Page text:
As our focus becomes more and more external, the lower rational mind gains strength and becomes more and more affronted by the irrationality of spiritual and religious claims. This is when the forces of atheism become increasingly vocal and adamant - not without cause. But if we turn our attention inward, and search for God in higher levels of Being (which does not mean in higher `locations', but rather, in higher `states of consciousness'), then perhaps it would be possible, appropriate, and valuable, to add a third endeavor to the two which Ehrman mentions: (1) creating a loving relationship with oneself, so that we do everything feasible to make our brief time here as wonderful as possible; (2) creating a loving relationship with our `neighbor', doing everything feasible to alleviate pain and suffering and bring as much joy as possible to everyone; and (3) creating a loving internal relationship with God, leading us toward spiritual enlightenment, and filling our inner lives with all the wonder and sense of fulfillment that come from a life rich with faith and devotion, and the pursuit of spiritual truth and wisdom.
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199 of 241 people found the following review helpful
5.0 out of 5 stars God's Problem, February 19, 2008
By 
Bill Sutherland "Bill Paul" (el cajon, ca United States) - See all my reviews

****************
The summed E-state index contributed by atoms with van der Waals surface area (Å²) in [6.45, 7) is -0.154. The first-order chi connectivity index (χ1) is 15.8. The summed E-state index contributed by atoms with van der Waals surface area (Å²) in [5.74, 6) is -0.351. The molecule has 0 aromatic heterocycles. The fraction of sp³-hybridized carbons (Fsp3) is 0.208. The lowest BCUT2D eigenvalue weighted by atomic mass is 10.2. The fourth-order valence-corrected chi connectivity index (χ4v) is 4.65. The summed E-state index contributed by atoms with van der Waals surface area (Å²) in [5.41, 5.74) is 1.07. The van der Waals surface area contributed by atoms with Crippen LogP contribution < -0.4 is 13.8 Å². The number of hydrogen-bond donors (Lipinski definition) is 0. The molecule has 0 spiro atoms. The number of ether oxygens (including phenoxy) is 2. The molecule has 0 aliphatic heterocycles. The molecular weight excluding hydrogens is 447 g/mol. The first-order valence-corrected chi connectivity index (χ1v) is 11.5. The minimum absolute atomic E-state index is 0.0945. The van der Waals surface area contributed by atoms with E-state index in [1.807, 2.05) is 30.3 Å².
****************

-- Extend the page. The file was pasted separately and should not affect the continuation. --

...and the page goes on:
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I just finished reading Ehrman's new book "God's Problem". I'm a Christian and I found Ehrman's book highly imformative,intersting, compelling and most of all challenging. I was raised as a fundalmentalist but was eventually turned away from it because I had questions that they weren't answering and I was discouragred from asking.
Unlike Mr. Ehrman, I fond a place within the Christian community that welcomed that type of dialogue. But what is most important is that we ask questions that the Bible doen't always deal with. Some early great Christian writers (fathers)asked these questions;some were killed some went on to from our religion, but what is most important is that we keep up the dialogue so our (my) religion stays alive an vital.Ehrman is a great writer and thinker.I highly recommend this to believers and non-believers alike. Bill
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27 of 32 people found the following review helpful
5.0 out of 5 stars thoughtful and reasoned, March 7, 2008
By 
David W. Straight (knoxville, tennessee United States) - See all my reviews
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Reading some of the harsh criticism directed at the author for this book makes me think that the critics tend to endorse a "don't ask, don't tell" policy. Don't ask questions about the Scriptures, don't try to analyze them, and if you develop a crisis of faith, for goodness' sake, don't tell anyone about it. The problem is that Ehrman is a scholar, and that he likes to use his God-given facilities to actually think and reason about the Bible. To compound all these Bad Things and drive him further toward damnation, he reveals his crisis of faith. Terrible!